The right hon. Member for Wolverhampton South East (Mr McFadden) and the hon. Member for Glenrothes (Peter Grant) have raised a number of questions arising from what I said. The Government are clear that we support this transition away from LIBOR by providing additional legal certainty for contracts relying on LIBOR past the end of this year. The provisions of the Bill are vital to using the synthetic rate in an orderly winding down of LIBOR, and they provide protection to consumers and the integrity of UK markets, but there are four or five elements that I will address now.
The hon. Member for Glenrothes mentioned compensation, and we do not anticipate that being an issue. As with all matters, the Treasury keeps things under review. We will continue to monitor what happens as a consequence of this methodology.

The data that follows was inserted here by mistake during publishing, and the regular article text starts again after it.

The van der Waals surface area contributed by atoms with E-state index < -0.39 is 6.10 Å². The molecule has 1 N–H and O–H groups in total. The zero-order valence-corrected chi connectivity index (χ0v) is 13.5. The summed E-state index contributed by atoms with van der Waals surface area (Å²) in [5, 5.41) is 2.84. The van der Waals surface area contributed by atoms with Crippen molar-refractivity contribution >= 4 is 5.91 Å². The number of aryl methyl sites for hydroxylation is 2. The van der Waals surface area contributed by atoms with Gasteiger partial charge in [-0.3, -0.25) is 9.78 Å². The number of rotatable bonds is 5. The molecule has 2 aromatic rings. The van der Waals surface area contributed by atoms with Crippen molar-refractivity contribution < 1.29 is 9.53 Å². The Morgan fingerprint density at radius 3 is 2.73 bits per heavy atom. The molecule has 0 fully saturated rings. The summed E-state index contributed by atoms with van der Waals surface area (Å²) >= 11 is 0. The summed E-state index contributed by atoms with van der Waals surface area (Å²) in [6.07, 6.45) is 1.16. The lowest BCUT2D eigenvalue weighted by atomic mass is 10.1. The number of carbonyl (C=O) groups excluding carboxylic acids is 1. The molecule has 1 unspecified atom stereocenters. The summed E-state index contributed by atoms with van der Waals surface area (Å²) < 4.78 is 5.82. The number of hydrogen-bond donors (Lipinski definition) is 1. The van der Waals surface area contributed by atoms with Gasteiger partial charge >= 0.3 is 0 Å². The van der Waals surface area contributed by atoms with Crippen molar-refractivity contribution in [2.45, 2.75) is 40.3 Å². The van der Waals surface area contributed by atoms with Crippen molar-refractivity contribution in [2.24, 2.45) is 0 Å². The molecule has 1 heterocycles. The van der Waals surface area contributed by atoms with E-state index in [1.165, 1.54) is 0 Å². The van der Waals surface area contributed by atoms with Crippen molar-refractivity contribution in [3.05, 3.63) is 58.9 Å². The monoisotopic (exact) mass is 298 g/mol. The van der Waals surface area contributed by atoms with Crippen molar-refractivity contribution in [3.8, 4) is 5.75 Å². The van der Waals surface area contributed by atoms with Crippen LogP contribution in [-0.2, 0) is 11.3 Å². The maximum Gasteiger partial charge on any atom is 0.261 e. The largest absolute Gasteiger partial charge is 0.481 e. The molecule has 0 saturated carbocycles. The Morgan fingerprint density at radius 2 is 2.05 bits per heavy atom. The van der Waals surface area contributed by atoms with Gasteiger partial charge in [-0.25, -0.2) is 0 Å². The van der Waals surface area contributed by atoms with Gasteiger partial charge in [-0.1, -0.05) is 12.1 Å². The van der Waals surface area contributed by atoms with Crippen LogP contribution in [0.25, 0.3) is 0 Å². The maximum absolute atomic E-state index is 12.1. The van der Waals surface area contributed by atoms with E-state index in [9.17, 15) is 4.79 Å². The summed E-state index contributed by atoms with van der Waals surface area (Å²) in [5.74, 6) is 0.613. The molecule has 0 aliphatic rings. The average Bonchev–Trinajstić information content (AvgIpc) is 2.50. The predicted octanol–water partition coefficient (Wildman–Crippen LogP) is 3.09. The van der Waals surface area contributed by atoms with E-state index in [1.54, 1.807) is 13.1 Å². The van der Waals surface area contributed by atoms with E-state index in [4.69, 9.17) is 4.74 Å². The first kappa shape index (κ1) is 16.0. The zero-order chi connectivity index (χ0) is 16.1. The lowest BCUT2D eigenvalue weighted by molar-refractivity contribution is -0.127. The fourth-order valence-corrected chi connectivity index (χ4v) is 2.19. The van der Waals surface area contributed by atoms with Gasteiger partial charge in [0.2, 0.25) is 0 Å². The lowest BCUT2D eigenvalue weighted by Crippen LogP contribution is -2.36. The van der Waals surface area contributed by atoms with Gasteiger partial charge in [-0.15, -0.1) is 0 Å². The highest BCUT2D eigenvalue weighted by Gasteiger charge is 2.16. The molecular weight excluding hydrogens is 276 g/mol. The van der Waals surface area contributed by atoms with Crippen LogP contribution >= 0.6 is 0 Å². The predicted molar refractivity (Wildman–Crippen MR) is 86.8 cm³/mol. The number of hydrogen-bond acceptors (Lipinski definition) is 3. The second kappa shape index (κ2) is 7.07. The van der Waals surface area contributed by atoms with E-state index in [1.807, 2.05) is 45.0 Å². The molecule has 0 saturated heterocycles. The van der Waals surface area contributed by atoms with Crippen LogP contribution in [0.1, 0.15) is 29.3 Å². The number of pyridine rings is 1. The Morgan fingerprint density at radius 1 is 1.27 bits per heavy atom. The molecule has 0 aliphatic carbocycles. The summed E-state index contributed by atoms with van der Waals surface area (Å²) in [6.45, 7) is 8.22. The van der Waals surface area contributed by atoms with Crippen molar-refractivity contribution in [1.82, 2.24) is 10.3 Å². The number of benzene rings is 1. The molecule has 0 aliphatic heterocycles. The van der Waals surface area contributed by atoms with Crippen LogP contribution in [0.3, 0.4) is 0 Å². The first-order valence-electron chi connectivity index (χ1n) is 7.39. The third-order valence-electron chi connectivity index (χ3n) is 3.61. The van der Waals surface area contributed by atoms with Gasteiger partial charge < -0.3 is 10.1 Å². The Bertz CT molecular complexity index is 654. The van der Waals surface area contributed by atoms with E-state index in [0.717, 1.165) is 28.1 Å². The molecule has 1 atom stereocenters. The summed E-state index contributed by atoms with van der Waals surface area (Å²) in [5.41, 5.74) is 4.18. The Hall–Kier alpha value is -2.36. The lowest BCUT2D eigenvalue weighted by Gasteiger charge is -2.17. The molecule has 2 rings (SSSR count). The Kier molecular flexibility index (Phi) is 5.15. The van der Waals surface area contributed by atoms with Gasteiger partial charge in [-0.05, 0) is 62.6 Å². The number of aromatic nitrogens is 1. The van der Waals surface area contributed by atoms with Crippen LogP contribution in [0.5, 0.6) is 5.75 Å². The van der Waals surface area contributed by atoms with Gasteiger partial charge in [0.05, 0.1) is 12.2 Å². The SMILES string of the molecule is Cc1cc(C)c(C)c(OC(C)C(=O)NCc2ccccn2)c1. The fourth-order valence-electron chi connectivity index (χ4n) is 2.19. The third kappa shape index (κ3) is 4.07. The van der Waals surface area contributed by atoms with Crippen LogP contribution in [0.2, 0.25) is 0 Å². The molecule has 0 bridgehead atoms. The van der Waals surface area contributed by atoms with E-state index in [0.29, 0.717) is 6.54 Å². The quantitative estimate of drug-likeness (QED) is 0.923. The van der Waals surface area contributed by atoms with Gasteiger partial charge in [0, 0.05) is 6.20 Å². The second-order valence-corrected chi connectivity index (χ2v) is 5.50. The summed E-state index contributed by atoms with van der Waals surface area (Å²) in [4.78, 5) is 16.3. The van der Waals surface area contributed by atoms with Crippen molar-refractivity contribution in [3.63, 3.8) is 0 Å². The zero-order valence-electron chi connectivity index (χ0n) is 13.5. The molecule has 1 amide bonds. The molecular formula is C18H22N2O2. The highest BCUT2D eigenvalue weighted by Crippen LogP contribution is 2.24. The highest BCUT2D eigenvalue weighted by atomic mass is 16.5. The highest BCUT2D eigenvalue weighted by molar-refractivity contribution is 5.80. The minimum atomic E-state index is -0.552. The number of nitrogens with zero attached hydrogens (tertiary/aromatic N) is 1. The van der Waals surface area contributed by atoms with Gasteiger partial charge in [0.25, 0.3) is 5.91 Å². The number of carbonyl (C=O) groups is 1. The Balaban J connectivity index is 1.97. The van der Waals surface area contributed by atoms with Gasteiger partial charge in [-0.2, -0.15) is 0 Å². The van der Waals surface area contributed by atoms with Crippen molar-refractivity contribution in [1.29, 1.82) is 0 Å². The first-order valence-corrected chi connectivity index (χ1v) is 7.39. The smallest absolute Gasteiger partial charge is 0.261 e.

Both the right hon. Member for Wolverhampton South East and the hon. Member for Glenrothes mentioned legal action, and it is possible that judicial review could be raised against the FCA on the synthetic methodology it is prescribing for ICE. We think that would be extremely unlikely, given that there has been an active exercise of listening to representations on designing a methodology that has broad credibility. That is fundamental to the integrity of the process. There has been no attempt to develop a methodology in isolation or separate from the consultation with the market.